The FAA does not currently allow commercial use of drones, but has approved limited use of drones in the US for law enforcement, surveillance, atmospheric research and other applications.
However, the new ruling will give companies, universities and other entities locations at which to test much broader use, such as crop spraying and delivering packages.
“It provides the platform for this research to be carried out on a very large scale across the country,” Federal Aviation Administration Administrator Michael Huerta told reporters on Monday.
The FAA selected Alaska, Nevada, New York, North Dakota, Texas and Virginia to host the research sites.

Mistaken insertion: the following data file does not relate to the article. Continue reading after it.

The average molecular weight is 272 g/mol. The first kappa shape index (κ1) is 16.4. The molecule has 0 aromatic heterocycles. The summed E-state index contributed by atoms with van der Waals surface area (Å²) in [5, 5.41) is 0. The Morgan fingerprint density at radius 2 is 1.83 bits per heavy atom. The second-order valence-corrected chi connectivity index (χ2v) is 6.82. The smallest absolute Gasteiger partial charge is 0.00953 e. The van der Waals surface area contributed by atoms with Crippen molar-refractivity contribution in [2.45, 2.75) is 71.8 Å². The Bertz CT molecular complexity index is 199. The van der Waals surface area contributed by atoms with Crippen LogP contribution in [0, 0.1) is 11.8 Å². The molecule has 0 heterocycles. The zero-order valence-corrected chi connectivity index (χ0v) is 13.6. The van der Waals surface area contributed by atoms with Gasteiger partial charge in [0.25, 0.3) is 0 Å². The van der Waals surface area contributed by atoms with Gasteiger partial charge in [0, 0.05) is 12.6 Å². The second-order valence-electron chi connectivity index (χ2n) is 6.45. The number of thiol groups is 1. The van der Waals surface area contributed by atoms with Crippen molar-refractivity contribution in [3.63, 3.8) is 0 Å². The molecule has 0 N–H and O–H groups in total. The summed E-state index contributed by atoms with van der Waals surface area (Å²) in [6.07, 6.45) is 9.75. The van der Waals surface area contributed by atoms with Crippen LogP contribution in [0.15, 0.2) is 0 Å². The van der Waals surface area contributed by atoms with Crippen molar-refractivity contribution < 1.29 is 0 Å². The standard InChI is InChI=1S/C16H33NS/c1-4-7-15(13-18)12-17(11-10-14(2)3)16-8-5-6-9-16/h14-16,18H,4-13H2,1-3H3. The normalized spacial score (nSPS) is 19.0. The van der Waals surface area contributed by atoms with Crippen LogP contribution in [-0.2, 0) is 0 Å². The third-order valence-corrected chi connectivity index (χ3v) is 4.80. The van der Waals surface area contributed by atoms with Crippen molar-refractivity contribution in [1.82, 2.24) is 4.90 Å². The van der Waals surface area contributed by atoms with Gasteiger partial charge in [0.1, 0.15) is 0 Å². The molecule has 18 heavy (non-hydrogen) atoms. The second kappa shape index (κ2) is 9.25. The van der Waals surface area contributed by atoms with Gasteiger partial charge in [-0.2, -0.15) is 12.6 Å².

The FAA projects some 7,500 commercial drones could be aloft within five years of getting widespread access to American airspace.
The unmanned vehicles have raised privacy and safety concerns, since they could be used for spying or could interfere with already crowded airspace.
Giving drones greater access to US skies moves the nation closer to ‘‘a surveillance society in which our every move is monitored, tracked, recorded and scrutinized by the authorities,’’ the American Civil Liberties Union declared in a report last December.
Senator Rand Paul, a Republican from Kentucky, has introduced a bill that would prohibit drones from checking for criminal or regulatory violations without a warrant.
‘‘I just don’t like the concept of drones flying over barbecues in New York to see whether you have a Big Gulp in your backyard or whether you are separating out your recyclables according to the city mandates,’’ Paul said in an interview, referring to a New York City ban on supersized soft drinks.